South Asians Urged To Join Magistracy

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Justice Minister Mike Freer: “Magistrates have a vital role to play in our justice system and we want to see every part of society represented on their benches. By volunteering their time and experience from other walks of life, they play a hugely important part in transforming lives and delivering justice for victims.”

The Ministry of Justice (MoJ) is urging more people from ethnically diverse backgrounds to volunteer as magistrates. There are several new entrants from the South Asian communities. They are encouraging more people to consider joining the magistracy.

 “Magistrates have a vital role to play in our justice system and we want to see every part of society represented on their benches,” said Justice Minister Mike Freer. “By volunteering their time and experience from other walks of life, they play a hugely important part in transforming lives and delivering justice for victims.”                                                                                        

Sonal Dave is one among them. Sonal, a self-employed Celebrant, Toastmaster and Public Speaking Expert from Harrow, has worked as a magistrate since 2004 and currently sits in North West London. After thinking about becoming a School Governor, her interest in law and love of legal TV shows, made her want to be a magistrate.

Sonal Dave

On her role as a magistrate, Sonal says “Having worked in voluntary organisations since childhood, becoming a magistrate has allowed me to create positive change for my local community. It’s important that people from all walks of life consider the role of a magistrate so we ensure each bench is representative of the local community it serves. It’s a privilege to go from watching legal television shows sitting on the sofa to sitting on the bench as a Presiding Justice!”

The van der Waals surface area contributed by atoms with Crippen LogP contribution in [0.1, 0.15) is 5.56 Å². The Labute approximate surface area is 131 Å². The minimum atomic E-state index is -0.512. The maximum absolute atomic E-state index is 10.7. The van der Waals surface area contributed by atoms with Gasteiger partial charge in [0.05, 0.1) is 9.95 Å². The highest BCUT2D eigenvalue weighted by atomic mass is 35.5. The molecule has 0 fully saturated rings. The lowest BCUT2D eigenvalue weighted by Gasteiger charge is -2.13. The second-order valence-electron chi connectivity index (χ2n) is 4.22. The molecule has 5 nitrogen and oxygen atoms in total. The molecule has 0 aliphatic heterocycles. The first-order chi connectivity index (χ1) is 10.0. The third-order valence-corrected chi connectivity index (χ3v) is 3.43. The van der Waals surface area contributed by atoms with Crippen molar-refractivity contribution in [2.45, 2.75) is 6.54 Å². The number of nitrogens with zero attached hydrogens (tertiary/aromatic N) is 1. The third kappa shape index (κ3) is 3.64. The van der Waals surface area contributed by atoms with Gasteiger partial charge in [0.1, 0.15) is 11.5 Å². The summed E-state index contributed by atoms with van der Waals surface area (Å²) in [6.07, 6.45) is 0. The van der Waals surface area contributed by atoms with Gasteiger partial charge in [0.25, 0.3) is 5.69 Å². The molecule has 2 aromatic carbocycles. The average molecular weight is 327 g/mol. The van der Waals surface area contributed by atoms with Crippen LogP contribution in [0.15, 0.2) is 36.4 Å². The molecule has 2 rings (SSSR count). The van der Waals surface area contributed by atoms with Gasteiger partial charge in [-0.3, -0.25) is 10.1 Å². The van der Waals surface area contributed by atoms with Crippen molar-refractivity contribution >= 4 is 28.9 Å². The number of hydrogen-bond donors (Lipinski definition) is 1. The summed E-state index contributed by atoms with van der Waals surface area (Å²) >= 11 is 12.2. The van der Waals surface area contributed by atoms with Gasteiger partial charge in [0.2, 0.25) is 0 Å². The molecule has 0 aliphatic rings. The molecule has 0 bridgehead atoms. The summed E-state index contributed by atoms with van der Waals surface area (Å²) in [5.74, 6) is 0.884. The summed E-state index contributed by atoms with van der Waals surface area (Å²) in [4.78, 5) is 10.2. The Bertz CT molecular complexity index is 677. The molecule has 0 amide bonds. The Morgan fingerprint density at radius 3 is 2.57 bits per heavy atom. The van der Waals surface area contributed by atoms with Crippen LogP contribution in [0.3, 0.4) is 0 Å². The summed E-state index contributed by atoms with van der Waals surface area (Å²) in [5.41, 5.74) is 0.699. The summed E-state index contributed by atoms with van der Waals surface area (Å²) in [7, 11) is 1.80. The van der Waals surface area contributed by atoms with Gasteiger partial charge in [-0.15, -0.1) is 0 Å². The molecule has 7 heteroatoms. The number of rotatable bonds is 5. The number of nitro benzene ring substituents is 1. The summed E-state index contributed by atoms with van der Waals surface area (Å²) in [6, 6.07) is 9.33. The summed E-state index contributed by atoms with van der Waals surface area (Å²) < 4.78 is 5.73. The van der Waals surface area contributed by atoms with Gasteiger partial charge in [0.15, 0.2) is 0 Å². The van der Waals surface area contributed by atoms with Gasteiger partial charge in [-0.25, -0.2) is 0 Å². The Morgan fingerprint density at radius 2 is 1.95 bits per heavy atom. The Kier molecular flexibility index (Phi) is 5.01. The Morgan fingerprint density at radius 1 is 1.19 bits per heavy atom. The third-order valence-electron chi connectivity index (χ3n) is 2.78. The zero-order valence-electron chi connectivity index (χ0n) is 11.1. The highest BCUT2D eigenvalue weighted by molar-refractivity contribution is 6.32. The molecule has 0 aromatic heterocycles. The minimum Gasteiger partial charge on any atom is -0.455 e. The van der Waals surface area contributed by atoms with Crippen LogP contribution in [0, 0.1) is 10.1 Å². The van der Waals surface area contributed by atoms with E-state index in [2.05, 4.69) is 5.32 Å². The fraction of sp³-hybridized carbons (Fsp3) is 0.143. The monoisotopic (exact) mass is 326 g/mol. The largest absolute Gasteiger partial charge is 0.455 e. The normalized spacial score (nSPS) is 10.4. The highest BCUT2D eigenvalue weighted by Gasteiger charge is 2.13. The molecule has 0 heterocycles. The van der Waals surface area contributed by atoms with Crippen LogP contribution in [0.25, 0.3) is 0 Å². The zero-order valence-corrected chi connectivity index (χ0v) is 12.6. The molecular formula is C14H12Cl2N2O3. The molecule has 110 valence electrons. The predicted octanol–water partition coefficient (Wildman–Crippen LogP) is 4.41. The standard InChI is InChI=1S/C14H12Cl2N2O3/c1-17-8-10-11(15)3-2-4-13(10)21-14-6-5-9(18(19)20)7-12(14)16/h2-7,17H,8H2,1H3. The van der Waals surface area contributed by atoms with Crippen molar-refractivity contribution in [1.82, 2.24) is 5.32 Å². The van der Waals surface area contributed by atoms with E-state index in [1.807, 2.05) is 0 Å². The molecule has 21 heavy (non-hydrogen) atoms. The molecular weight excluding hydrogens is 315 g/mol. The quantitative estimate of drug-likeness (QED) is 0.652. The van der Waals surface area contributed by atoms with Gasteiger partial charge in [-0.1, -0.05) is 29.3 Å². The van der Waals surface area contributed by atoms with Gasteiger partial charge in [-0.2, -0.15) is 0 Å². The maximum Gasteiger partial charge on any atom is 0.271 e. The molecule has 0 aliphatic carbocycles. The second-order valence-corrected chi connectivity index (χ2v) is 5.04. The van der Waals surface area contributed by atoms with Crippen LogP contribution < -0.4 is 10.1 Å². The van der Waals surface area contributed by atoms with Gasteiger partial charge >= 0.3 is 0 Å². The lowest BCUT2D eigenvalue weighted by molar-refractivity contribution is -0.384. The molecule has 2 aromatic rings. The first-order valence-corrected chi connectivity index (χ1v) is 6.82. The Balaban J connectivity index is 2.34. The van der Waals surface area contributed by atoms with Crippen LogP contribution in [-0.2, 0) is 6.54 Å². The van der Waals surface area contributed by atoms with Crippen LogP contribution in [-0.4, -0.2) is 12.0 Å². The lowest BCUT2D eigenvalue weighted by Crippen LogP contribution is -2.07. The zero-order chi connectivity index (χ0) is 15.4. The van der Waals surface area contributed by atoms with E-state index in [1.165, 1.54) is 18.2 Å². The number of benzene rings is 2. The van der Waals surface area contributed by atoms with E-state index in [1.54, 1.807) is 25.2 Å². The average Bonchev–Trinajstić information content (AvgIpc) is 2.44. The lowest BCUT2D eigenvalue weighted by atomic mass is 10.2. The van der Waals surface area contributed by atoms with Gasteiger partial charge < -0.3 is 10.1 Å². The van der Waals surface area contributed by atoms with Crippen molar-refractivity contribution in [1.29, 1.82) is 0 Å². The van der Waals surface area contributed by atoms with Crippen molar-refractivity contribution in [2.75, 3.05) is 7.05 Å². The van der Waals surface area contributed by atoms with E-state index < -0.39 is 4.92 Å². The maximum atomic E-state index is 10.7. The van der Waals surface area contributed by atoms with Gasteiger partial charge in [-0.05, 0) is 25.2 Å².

With most applications to join the magistracy closing by the end of February, it’s important that people from different backgrounds apply soon in order for the magistracy to better reflect the different identities and cultures in British society.

Usman Rasul

Usman Rasul, an optometrist living in Burnley, said: “Without any formal experience in the legal sector, I was worried I might not be able to be a magistrate but you really don’t need any specific qualifications – I got all the training I needed. I love travelling to court and having the privilege to create positive change for my local community, while learning new skills and enjoying new challenges.”  

Rasul, always being interested in the legal sector, has worked as a magistrate for the last 7 years in the Lancashire & Cumbria area.

Sangeeta Enright

Another magistrate, Sangeeta Enright, from Bradford, is a Welfare and Rights Advisor for a national charity. Previously a stay at home mum, she wanted to do something stimulating and was attracted to the legal system. Now, she has been a magistrate for 16 years in the West Yorkshire justice area.

 “I love being a magistrate as it is rewarding, stimulating and challenging,” said Sangeeta. “It has given me the opportunity to gain new knowledge and experience that I can use in my workplace. I also really enjoy working with new people with different backgrounds, experiences and opinions.”

Mark Beattie JP, National Chair of the Magistrates’ Association said: “The Magistrates’ Association believes that more magistrates are needed to help deliver speedier justice for all, so we welcome this continued drive to recruit 4,000 much-needed volunteers. It is crucial that magistrates reflect the communities they serve, so we would encourage those from underrepresented groups and areas to apply to perform this most rewarding of voluntary roles. We look forward to sitting alongside you and to welcoming you as members soon.”

For more details, visit: icanbeamagistrate.co.uk 

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